• Patient perceptions of quality & safety: Rein’s Copycat China dedicates an extensive amount of space to the concerns Chinese have for quality products and services. With the number of scandals regarding food and medical safety, as well as the prevalent air pollution problem, Chinese consumers place very high value on product quality. mHealth technologies, whether telephonic outreach to patients or digital diagnostics, need to clearly demonstrate that they provide high quality medical care. Consumers need to be convinced that they’d be just as good or better off staying home rather than going to a top-tier hospital for routine medical needs.



  • Managing providers’ expectations: Providers also need to see the value of putting in the time and effort of new initiatives for medicine. The Brookings Institution report recommends that the government incentivize providers to participate in telemedicine programs, but expectations for mHealth solutions also need to be managed. Digital platforms are typically promoted as a way for more patients to get to doctors. However, doctors who are already overworked need to see how mHealth options can reduce their crushing workload, otherwise they are likely to see little reason to participate.



Conclusion: Focus on delivery strategy and solving targeted needs

In spite of these challenges, mHealth can be a major win for the Chinese healthcare system and for the companies who provide these services. Rather than trying to foment a major revolution in the Chinese healthcare system, companies interested in implementing mHealth solutions will most likely find success in developing focused, strategic partnerships that solve specific needs for patients. By working with hospitals and government health plans to access patient populations, as well as popular mobile apps to effectively run their platforms, mHealth technologies stand to create substantial progress in improving quality care access in the Chinese health system.




Daniel Addyson is a data scientist and healthcare analytics consultant. His work specifically focuses on health technology and analytics implementation for emerging markets, with a specialization in East Asia. Dan's work can be found at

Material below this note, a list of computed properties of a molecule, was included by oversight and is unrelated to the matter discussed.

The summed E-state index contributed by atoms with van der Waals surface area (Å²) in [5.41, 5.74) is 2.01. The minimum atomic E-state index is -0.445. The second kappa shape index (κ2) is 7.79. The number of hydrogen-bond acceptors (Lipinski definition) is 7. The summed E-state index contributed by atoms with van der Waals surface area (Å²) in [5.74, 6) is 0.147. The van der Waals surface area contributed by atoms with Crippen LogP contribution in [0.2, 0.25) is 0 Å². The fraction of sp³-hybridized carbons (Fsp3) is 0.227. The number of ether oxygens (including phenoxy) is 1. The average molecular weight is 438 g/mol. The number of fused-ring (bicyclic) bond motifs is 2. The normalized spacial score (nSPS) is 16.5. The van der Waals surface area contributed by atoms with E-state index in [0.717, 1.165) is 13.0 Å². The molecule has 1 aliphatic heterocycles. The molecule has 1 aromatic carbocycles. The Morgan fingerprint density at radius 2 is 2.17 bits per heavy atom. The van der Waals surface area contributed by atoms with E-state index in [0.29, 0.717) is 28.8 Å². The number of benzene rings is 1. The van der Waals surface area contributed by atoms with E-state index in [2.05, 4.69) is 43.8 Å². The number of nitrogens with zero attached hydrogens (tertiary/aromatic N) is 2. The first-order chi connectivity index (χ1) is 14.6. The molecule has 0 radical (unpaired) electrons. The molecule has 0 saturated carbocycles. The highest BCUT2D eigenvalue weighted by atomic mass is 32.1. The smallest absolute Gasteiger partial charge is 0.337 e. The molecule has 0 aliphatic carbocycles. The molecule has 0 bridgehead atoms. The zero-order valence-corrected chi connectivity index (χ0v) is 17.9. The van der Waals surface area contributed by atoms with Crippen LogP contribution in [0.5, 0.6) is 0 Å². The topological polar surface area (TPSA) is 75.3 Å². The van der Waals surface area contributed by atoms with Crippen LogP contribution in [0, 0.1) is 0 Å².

China's Groundwater Crisis

China's Groundwater Crisis

Two of the world’s most densely populated regions, northern India and northern China, are experiencing high levels of groundwater depletion, according to a 2015 study sponsored by NASA. For these and many other highly stressed aquifers, natural replenishment through precipitation is unable to offset human-led extraction, threatening water quality and supply sustainability. Three notable cases are the Ganges River and Indus Basin (both in India), and the North China Aquifer. Given that these areas account for a significant percentage of the national population in the world’s two largest countries, groundwater depletion should be an urgent policy imperative.

In China, significant efforts have been made to address water shortages in scarcity-prone regions, including pipeline transfers, desalination, and stronger urban design standards. Nevertheless, depletion of groundwater continues and the impacts are dire, both for individual users and for urban health and safety in general.

In rapidly developing regions, groundwater provides a quick and easy way to satisfy unexpectedly high demand. However, increased usage resulting from population growth, industrial expansion, and lingering agricultural activity is causing water stress where groundwater reserves are already overdrawn.

Increasingly erratic weather and saltwater intrusion, both associated with climate change, can alter groundwater levels and quality. The impacts of lower levels are dire; not only is there less to consume, but lower quality can worsen public health crises and burden existing purification systems (or require the purchase of expensive new ones).

In China, a population equal to 20 per cent of the world total relies on less than 6 per cent of the world’s groundwater. The overstressed North China Aquifer serves 11 per cent of the country’s population, 13 per cent of its agricultural production, and 70 per cent of its coal production.